"It was just purely business, but I didn't understand at the time," she says. "Because when you're nineteen, and just a girl, and you hear that you don't look a certain way, and that the surfing that you've made so many sacrifices for is not enough, it's a little traumatic."
Characteristically, Defay does not like to complain about the setbacks. "I don't always want to go back and be like, ‘poor little girl,'" she says, laughing. But it's taken time for her to put her experiences in perspective. "I understand the brand's position now," she says.
Determined to compete on the CT in 2014, Defay turned to crowdfunding. She also received support from an unexpected source. "Jeremy Flores helped me on my first and second years on Tour," says Defay. "He helped me financially start my year and to pay my tickets and accommodations in Australia, which was awesome." Flores helped her learn some of the breaks on Tour, and Defay also benefited from advice from Bianca Buittentag and Pauline Ado.
Despite the challenges of funding her career, Defay thrived on Tour. She hit her stride at the Fiji Pro where she made her first quarterfinal. For the remainder of the year, Defay never finished below fifth. At both Trestles and Hossegor, Defay made the semifinals. Thanks to her consistently solid performances, Defay finished 2014 ranked eighth in the world. She also won the Rookie of the Year award.
Her successful CT début reinforced Defay's determination. The following year, Defay won her first Championship Tour event at the Vans U.S. Open at Huntington Beach. She defeated Sally Fitzgibbons in the final. It was the first time a French woman had won a Championship Tour event since 1992.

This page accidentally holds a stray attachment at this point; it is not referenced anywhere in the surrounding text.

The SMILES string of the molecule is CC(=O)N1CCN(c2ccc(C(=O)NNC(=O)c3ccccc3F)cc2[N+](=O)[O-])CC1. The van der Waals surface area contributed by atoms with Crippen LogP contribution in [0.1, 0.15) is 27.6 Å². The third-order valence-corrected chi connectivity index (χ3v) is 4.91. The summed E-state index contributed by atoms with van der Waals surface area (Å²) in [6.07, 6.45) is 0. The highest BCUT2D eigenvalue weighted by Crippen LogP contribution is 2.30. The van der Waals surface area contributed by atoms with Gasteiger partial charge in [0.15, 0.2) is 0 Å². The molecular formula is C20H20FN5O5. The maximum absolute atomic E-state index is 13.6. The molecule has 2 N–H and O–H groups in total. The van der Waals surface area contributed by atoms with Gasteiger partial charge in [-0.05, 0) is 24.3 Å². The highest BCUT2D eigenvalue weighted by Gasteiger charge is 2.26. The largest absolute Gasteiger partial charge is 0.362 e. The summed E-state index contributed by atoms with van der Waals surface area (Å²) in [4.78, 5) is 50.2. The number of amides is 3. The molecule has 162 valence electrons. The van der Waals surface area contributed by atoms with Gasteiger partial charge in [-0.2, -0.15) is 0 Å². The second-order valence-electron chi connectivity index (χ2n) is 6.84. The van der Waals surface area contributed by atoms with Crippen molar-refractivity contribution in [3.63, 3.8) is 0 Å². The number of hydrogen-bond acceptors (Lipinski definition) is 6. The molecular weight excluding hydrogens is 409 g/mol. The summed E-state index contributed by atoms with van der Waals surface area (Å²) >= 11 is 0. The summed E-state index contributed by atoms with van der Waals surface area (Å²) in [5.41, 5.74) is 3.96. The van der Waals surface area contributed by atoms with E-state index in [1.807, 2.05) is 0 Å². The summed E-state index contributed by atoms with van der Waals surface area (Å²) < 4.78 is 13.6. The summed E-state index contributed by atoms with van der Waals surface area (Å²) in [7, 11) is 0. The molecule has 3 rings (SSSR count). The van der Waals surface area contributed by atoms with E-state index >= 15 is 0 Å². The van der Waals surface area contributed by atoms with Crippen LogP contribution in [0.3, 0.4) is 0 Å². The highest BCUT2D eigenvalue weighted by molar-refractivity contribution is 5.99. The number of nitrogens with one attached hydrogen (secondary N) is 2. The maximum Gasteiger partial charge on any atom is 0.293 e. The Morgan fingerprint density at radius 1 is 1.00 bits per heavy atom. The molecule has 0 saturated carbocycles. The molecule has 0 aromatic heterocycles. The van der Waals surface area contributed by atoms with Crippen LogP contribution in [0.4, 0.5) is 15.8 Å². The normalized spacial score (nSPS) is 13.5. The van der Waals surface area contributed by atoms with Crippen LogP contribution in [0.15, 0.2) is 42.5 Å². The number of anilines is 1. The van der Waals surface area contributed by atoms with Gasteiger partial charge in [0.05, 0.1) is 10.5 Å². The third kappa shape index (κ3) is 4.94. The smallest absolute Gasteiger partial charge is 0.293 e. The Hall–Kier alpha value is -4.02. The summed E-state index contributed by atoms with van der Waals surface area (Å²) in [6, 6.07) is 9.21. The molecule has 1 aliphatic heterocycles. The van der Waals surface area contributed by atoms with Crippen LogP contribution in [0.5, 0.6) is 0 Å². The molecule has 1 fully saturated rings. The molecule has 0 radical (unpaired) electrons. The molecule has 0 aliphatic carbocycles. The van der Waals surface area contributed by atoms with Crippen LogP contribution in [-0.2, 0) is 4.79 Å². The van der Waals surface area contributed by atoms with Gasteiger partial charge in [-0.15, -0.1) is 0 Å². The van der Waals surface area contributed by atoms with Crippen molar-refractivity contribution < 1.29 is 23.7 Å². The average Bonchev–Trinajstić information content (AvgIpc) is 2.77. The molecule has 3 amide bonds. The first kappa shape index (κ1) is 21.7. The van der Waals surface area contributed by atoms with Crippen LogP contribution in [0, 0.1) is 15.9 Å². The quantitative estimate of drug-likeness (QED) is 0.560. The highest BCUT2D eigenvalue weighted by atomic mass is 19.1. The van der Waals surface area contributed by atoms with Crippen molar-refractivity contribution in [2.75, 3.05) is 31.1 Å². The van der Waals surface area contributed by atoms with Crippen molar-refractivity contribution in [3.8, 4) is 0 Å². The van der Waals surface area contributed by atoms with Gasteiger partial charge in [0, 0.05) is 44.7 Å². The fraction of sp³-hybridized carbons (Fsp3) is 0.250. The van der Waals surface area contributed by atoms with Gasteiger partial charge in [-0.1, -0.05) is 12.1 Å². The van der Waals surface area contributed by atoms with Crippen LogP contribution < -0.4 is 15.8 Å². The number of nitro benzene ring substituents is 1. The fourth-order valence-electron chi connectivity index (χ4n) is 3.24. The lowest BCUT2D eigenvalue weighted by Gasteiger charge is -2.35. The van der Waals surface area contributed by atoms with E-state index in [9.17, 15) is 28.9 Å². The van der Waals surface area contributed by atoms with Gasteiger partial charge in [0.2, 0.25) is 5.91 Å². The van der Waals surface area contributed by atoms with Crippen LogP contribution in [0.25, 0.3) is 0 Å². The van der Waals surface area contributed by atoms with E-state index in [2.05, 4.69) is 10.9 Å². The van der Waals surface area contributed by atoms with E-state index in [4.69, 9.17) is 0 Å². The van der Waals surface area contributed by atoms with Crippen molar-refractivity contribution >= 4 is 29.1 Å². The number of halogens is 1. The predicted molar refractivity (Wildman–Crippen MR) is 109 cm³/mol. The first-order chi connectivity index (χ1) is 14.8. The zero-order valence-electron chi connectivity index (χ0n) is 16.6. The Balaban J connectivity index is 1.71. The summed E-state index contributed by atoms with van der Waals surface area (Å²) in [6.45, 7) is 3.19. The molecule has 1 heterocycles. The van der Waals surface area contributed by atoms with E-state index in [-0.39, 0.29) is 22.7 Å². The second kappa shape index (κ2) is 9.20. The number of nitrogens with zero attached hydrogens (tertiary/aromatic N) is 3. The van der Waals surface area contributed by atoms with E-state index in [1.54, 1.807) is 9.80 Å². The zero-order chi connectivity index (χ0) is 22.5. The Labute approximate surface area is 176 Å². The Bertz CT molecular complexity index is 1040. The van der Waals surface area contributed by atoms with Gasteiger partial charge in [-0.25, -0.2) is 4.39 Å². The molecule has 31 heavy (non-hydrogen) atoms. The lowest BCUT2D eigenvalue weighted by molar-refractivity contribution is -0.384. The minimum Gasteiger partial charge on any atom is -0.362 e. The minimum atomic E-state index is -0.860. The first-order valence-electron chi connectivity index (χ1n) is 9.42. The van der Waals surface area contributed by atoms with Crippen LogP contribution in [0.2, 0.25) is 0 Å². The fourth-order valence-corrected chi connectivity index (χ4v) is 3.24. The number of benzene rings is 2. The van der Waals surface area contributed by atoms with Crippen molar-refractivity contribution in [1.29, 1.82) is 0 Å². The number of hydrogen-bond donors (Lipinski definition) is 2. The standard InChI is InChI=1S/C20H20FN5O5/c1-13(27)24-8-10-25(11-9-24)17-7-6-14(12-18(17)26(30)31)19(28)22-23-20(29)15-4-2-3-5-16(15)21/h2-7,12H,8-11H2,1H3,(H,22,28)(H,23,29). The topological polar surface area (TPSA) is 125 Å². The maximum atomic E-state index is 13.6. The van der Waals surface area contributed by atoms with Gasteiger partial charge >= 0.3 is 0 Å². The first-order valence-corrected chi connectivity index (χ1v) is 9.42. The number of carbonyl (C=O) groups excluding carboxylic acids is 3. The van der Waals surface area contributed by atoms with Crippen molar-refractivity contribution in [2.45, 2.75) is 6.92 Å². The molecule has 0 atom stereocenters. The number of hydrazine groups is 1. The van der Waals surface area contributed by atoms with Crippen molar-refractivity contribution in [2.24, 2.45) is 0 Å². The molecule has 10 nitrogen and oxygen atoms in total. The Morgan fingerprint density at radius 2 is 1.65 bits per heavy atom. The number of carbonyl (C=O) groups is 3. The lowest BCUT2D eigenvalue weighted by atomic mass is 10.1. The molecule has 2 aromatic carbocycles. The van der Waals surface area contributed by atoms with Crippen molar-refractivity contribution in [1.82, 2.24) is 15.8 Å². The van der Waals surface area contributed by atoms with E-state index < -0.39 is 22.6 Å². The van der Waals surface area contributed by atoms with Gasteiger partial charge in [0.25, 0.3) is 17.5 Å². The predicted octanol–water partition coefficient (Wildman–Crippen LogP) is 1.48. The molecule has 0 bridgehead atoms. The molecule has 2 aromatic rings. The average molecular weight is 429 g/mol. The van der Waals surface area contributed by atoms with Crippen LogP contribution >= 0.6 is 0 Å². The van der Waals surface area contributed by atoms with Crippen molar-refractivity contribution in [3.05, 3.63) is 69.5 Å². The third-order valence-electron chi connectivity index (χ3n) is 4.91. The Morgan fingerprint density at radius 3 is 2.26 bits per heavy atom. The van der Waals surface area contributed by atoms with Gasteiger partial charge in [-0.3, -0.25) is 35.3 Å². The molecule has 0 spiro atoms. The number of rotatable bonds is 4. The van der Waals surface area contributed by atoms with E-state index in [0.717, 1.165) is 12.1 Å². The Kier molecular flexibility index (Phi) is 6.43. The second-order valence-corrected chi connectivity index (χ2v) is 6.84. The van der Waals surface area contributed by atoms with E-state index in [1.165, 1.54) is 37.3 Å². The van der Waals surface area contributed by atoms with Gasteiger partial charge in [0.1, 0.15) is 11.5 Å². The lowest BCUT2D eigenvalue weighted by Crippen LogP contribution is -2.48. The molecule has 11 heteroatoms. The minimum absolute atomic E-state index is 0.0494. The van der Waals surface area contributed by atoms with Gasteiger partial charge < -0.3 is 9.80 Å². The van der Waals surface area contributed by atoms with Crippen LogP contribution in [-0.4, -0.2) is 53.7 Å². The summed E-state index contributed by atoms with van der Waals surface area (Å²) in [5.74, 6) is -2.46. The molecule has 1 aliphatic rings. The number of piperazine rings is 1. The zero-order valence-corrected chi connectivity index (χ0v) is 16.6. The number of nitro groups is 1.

From then on, Defay decided she would set her own course and do things her own way. After two years in the top ten, she felt confident in her future in the sport. Defay had successfully turned the setback of losing her main sponsor into something positive.
"In some ways, it gave me freedom to really choose how I wanted to manage my career, and how I wanted to be an athlete," she says. "I was really into the surfing world and I really needed to step back and understand what I was doing and how I wanted to do it."
Choosing Her Own Path
One of the decisions Defay made was to continue living on Réunion Island. "It's been forbidden to surf for the past eight years, so I can't practice as much as I want," says Defay. The prohibition on surfing came after a series of shark attacks in the waters around the island. Recently, surfers have begun returning to the lineups, despite the continued ban, but Defay does not have the same access to waves that a surfer in California or Australia might.